Estate Tax Rules in Florida for Same-Sex Couples
After the U.S. Supreme Court struck down the Defense of Marriage Act (known as DOMA) in 2013, there were a lot of repercussions on other areas of law as well. One of those was estate taxes. With same-sex couples now getting married at much higher rates than before, the issues suddenly began to shift toward a focus on same-sex estate planning and taxes.
The initial ruling in the DOMA case didn’t clarify how the IRS would treat same-sex married couples for tax purposes. It was especially problematic for married couples who moved to a state that didn’t recognize their marriages. However, the IRS announced two months after the DOMA ruling that all married same-sex couples could be treated as such for federal tax purposes, regardless of the state that they live in.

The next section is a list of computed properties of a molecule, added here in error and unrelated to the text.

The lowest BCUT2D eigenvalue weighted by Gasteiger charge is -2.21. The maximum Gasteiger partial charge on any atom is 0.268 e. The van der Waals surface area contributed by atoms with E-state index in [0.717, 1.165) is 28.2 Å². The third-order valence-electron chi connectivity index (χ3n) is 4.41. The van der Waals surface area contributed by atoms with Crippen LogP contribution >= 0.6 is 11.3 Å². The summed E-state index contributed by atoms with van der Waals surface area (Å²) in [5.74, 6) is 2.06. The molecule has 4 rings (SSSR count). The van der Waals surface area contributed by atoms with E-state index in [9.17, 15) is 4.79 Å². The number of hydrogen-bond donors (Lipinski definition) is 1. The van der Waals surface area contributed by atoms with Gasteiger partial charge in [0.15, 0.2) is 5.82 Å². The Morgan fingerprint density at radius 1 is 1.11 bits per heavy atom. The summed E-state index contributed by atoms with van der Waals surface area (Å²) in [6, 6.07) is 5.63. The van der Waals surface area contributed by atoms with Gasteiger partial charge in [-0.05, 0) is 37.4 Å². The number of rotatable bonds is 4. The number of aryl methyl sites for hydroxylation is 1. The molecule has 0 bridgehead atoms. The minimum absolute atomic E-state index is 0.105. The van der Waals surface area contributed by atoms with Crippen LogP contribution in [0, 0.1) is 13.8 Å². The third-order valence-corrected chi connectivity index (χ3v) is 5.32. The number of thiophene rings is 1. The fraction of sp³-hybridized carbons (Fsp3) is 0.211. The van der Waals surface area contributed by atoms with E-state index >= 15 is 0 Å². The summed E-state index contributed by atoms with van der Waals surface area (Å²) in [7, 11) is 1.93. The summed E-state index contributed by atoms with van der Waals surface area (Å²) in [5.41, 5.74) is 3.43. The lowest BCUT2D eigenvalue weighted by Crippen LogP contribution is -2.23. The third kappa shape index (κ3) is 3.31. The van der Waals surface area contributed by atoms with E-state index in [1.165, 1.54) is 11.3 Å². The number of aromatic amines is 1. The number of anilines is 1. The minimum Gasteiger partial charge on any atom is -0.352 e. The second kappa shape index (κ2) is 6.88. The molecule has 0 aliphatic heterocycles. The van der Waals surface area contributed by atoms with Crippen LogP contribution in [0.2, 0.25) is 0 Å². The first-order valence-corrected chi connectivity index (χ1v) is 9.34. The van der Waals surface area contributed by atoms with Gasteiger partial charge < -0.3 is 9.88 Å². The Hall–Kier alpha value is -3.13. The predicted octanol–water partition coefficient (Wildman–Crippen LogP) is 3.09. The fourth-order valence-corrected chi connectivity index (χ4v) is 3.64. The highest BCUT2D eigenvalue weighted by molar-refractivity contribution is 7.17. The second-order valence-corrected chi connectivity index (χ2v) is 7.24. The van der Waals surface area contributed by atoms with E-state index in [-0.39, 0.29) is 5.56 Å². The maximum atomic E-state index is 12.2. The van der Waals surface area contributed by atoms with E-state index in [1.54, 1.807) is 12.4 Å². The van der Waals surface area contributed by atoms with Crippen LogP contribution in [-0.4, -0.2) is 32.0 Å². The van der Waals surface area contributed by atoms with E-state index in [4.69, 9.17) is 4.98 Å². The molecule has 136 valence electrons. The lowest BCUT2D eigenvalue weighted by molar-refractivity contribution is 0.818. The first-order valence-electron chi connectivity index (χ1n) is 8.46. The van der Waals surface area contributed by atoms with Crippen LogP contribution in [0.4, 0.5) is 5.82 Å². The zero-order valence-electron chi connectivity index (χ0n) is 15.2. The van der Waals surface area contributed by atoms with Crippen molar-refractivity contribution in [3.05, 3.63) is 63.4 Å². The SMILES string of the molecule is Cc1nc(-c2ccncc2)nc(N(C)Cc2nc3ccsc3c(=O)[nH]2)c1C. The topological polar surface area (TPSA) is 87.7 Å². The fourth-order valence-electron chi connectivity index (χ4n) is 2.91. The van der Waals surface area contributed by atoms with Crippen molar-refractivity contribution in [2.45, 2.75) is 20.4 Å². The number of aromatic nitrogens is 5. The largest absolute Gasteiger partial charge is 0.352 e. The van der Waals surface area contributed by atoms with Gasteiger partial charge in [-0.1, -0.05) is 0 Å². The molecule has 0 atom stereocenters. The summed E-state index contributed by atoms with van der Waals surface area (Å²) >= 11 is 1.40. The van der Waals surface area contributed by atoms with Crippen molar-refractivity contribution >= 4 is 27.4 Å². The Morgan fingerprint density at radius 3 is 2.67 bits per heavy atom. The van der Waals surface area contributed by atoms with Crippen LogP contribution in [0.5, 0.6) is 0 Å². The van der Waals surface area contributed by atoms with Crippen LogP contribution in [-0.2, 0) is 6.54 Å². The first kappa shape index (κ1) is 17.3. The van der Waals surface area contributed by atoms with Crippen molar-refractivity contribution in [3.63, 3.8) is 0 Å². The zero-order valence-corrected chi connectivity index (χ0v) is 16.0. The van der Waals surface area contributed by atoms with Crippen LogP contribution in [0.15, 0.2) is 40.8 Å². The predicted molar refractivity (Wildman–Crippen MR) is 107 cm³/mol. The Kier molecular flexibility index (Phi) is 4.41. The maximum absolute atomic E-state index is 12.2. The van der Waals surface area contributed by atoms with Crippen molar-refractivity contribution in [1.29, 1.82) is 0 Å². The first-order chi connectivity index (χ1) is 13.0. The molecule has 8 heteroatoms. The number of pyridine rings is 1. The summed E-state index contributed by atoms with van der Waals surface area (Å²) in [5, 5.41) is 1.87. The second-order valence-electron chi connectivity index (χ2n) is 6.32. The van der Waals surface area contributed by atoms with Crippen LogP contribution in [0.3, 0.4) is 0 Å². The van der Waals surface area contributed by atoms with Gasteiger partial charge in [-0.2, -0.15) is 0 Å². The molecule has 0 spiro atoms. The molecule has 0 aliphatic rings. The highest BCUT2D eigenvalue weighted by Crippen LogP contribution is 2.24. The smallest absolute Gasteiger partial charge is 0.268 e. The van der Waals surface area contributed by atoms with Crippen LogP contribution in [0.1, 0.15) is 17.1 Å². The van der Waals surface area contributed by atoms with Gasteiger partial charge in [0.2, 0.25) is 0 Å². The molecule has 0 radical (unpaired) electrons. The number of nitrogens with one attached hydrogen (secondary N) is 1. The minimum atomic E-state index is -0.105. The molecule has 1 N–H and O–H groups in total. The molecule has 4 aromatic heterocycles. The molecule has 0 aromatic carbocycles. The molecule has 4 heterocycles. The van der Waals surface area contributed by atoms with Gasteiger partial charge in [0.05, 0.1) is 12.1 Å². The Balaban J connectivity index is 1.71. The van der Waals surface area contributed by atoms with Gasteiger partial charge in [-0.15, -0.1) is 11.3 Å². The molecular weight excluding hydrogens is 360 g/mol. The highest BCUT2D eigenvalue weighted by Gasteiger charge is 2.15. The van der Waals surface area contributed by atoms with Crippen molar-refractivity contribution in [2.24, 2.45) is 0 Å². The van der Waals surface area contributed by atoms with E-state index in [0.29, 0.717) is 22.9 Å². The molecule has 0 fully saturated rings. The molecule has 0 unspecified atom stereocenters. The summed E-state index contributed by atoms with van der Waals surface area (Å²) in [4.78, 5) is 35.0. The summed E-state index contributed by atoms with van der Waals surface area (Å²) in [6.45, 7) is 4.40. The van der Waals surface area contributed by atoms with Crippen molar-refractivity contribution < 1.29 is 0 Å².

This means that same-sex couples that live in Florida will be recognized as married on their federal taxes, even though the state of Florida does not recognize same-sex marriage. They must simply file their income taxes as married and then can receive spousal benefits granted through federal estate taxes.
The ruling does not, however, extend to civil unions or domestic partnerships. States that currently offer these unions are Colorado, Hawaii, Illinois, Nevada, New Jersey and Oregon.
In some states, additional state estate taxes or state inheritance taxes may be imposed on married couples, which presents some additional challenges and complications for people in same-sex marriages. However, neither of these taxes are imposed by the state of Florida.
For more information about estate tax issues for same-sex couples, consult a Florida estate planning lawyer with the law office of Philip A. Baumann, P.A.